(Color) (A1) Experimental arrangement showing position of target T, inner I, and outer O arrays, and top radiation exit hole REH, together with the general diagnostic layout. (A2) On axis radial apertures viewing target T, target plus pedestal , pedestal P only, and the off-axis aperture that views the O/I collision and rear wall . (B1) Wire configuration for baseline geometry. (B2) Wire configuration for reversed-mass geometry. IWG refers to the inner-wire-gap spacing and to the diameter of the given wire.
(Color) Calculated outer and inner radii for baseline configuration from the thin-shell dynamics model assuming O/I collision is (A) hydrodynamic and (B) transparent. Calculated outer and inner radii for reversed-mass configuration assuming O/I collision is (C) hydrodynamic and (D) transparent.
(Color) Resistive-MHD simulation of (A) baseline, and (B) reverse-mass configuration showing evolution of the mass density in a radial-azimuthal wedge.
(Color) TGS waveforms are shown for successive shots on Z. The viewing location of the detector is indicated on the CAD drawing of the wire array hardware, part D. The edge of the outer array is indicated by a red dashed line. The TGS detector observes the diagnostic slot outside the outer array on shot Z1244, between the outer and inner arrays on shot Z1245 and at the inner array on shot Z1246. A burst of radiation observed near the inner array (red circle) is observed at the time the outer and inner array interact.
(Color) Measured (blue) and calculated (red) (using the thin-shell dynamics model) load current for (A) baseline and (B) reverse-mass configurations.
(Color) Normalized radial x-ray power pulse shapes from resistive-MHD simulations of baseline (red) and reverse-mass (blue) cases.
(Color) Resistive-MHD simulation of (A) baseline and (B) reverse-mass mass density showing evolution of the mass density like that shown in Fig. 3, but now distinguishing plasma generated from the outer and inner arrays. Times correspond to those identified in Fig. 6.
(Color) Resistive-MHD simulation of (A) baseline and (B) reverse-mass radial mass densities as a function of times identified in Fig. 6.
(Color) Resistive-MHD simulation of (A) baseline and (B) reverse-mass azimuthal mass-density profiles of the outer and inner arrays at peak radial power, as identified in Fig. 6.
(Color) Resistive-MHD simulation of (A) baseline and (C) reverse-mass radial x-ray powers. Measured radial x-ray powers for (B) baseline and (D) reverse-mass configurations. The measurements have been geometrically corrected for the limited viewing aperture. In (A) and (C), the bottom arrows refer to the timing of the outer-array inner-array (O/I), the outer-array target (O/T), the inner-array target collision, and final stagnation (S) calculated assuming transparency in the thin-shell model, relative to the O/I timing.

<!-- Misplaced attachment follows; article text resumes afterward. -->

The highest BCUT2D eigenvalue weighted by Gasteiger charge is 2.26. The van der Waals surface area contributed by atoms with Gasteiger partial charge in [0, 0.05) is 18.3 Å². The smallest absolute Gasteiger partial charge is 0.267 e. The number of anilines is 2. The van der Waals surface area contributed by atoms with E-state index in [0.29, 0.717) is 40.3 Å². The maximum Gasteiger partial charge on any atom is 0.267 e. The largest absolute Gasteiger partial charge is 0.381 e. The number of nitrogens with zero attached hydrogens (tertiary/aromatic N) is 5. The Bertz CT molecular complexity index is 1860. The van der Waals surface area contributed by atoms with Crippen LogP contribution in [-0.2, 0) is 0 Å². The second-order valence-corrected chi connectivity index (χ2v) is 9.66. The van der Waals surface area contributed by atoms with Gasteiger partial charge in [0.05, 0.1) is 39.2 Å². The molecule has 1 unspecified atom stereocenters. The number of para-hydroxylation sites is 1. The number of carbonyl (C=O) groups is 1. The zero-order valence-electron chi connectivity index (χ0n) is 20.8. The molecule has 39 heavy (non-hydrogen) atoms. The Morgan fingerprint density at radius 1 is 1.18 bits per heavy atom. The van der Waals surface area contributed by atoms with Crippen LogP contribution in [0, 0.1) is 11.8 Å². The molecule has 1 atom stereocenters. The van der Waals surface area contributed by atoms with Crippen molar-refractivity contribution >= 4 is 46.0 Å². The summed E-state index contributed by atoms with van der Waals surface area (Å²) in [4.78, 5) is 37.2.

(Color) Measured on-axis (red) and off-axis (purple) radial x-ray powers for (A) baseline and (B) reverse-mass configurations. Shown are the expected timings from the thin-shell dynamics model assuming the O/I collision is transparent (at the bottom of each figure) and hydrodynamic (at the top of each figure).
(Color) Measured radial (on axis in red) and axial x-ray powers (blue and green) for (A) reversed-mass and (B) baseline configurations. Timing marks at the bottom of each figure refer to those calculated from the analytic model relative to the O/I time.
(Color) Measured and calculated time difference (A) between the O/I and O/T collisions, and (B) between the O/I and S (stagnation) as a function of the calculated momentum transfer fraction, , for the reverse-mass configuration.
(Color) Measured and calculated time difference (A) between the O/I and O/T collisions, and (B) between the O/I and S (stagnation) as a function of the calculated momentum transfer fraction, , for the baseline configuration.
(Color) This self-emission image of shot Z1246 was taken before peak pinch. The superimposed red curve represents the relative mass density distribution derived from the TGS x-ray detectors as described in Sec. V B. The green lines show the starting radii of the inner and outer wire arrays. The blue line indicates the effective radius of the current as derived from electrical measurements assuming an inductive cylinder at the time of the image. The dashed magenta lines indicate the average position of the leading bubbles and trailing spikes as estimated from the self-emission image.
(Color) Measured and radiation-MHD simulated MRT wavelength, assuming a hydrodyamic collision mode.
(Color) Measured off-axis radial x-ray power and average current radius and velocity for (A) baseline and (B) reverse-mass configurations. Timing marks at the bottom of each figure refer to times measured experimentally. Shown in (A) are the positions of the leading and trailing edges of the MRT instability like those shown in Fig. 15.
(Color) Sequence of times in the plane showing the outer plasma (idealized as a sheet of thickness interacting. At (A) the inner wire encounters the outer plasma sheet causing a bow shock to occur. This is developed by (B) when the inner wire encounters the skin layer in which large electric fields are present driving a fast rising current in the inner wire and its ablating plasma, and (C) at time the outer plasma is moving past the almost stationary inner wire. The current has transferred to the inner wire, and the outer plasma has closed current loops of dimension half the inner wire gap size; these loops decay on a time scale, and there is almost no net current in the outer plasma as it reaches the axis.
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